[OPE-L] Oxfam battles against free trade agreements

From: Jurriaan Bendien (adsl675281@TISCALI.NL)
Date: Sun Apr 08 2007 - 08:22:31 EDT

DEVELOPMENT: Free Trade Enslaving Poor Countries
Sanjay Suri

LONDON, Mar 20 (IPS) - The new free trade agreements being signed up between
rich and poor countries are proving far more damaging to the poor than
anything envisaged within WTO talks, Oxfam said in a report Tuesday.

"Poor countries are being forced into very deep tariff cuts," Emily Jones,
author of the Oxfam report 'Signing Away the Future' told IPS. "These are
often being reduced to zero under reciprocal so-called free trade agreements
they are being forced to sign with rich countries."

That means poor countries are having to open up their markets to subsidised
agricultural products from places like the EU, she said.

There are already more than 250 regional and bilateral agreements in
existence and more under negotiation, the report says. Regional and
bilateral trade deals now govern more than 30 percent of world trade, and 25
developing countries have now signed free trade agreements with developed

"An average of two bilateral investment treaties are signed every week, the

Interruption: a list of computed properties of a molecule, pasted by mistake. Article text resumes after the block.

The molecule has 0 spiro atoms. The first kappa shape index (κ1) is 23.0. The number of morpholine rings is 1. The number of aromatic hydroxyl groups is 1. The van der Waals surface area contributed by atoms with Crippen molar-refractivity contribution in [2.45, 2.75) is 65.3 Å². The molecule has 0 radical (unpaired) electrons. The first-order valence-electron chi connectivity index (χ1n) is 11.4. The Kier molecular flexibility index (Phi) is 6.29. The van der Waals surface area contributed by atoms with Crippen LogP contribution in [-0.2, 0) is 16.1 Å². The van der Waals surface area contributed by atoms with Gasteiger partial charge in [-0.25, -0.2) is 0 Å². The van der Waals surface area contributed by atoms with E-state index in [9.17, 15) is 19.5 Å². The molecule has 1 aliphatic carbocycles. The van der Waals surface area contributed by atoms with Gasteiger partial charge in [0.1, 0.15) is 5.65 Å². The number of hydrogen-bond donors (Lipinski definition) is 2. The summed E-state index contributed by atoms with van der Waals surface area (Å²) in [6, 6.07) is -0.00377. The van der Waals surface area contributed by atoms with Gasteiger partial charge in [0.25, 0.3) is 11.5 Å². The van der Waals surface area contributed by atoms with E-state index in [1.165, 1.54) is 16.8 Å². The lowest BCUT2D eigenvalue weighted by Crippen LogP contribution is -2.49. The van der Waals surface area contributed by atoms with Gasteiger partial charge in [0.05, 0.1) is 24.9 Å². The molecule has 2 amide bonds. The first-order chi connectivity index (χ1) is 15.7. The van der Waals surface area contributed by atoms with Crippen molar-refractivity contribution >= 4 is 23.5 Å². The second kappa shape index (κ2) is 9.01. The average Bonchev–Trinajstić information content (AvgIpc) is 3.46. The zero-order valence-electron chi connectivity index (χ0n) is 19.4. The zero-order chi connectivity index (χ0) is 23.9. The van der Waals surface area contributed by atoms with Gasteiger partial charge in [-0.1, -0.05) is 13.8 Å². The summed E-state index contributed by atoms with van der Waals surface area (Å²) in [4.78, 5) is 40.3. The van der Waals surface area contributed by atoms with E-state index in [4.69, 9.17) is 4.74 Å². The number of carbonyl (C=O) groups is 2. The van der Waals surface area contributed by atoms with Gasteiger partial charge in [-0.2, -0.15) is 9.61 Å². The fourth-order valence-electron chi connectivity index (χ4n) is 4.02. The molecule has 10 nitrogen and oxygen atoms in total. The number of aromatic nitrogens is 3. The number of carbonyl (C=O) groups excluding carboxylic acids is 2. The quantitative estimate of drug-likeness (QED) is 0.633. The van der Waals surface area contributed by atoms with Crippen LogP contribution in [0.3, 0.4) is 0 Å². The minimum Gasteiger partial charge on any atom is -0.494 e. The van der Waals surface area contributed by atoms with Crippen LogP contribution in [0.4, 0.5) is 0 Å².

report says. "Virtually no country, however poor, has been left out."

The agreements undermine moves to development, the report says.

"In an increasingly globalised world, these agreements seek to benefit
rich-country exporters and firms at the expense of poor farmers and workers,
with grave implications for the environment and development," it says.

The United States and the EU are pushing through rules on intellectual
property that reduce poor people's access to life-saving medicines, increase
the prices of seeds and other farming inputs beyond the reach of small
farmers, and make it harder for developing-country firms to access new
technology, the report says.

Governments are sometimes showing themselves powerless against such moves.

"Some developing countries find themselves between a rock and a hard place,"
said Jones. "Many are signing up to these so-called economic partnership
agreements for fear of losing preferences," Jones said. Many of these
countries have been offered export preferences in return for dropping
tariffs against imports from developed countries.

The North America Free Trade Agreement (NAFTA) has brought 1.3 million job
losses in Mexico in ten years, Jones said. Increased exports to the United
States have failed to generate growth, and some studies show that the real
wages in 2004 were less than in 1994, Jones said.

The rules on liberalisation of services in such agreements threaten to drive
local firms out of business, reduce competition, and extend the monopoly
power of large companies, the report says.

"When Mexico liberalised financial services in 1993 in preparation for
NAFTA, foreign ownership of the banking system increased to 85 percent in
seven years, but lending to Mexican businesses dropped from 10 percent of
gross domestic product (GDP) to 0.3 per cent, depriving poor people living
in rural areas of vital sources of credit." (...)

Complete articles: http://ipsnews.net/news.asp?idnews=37010

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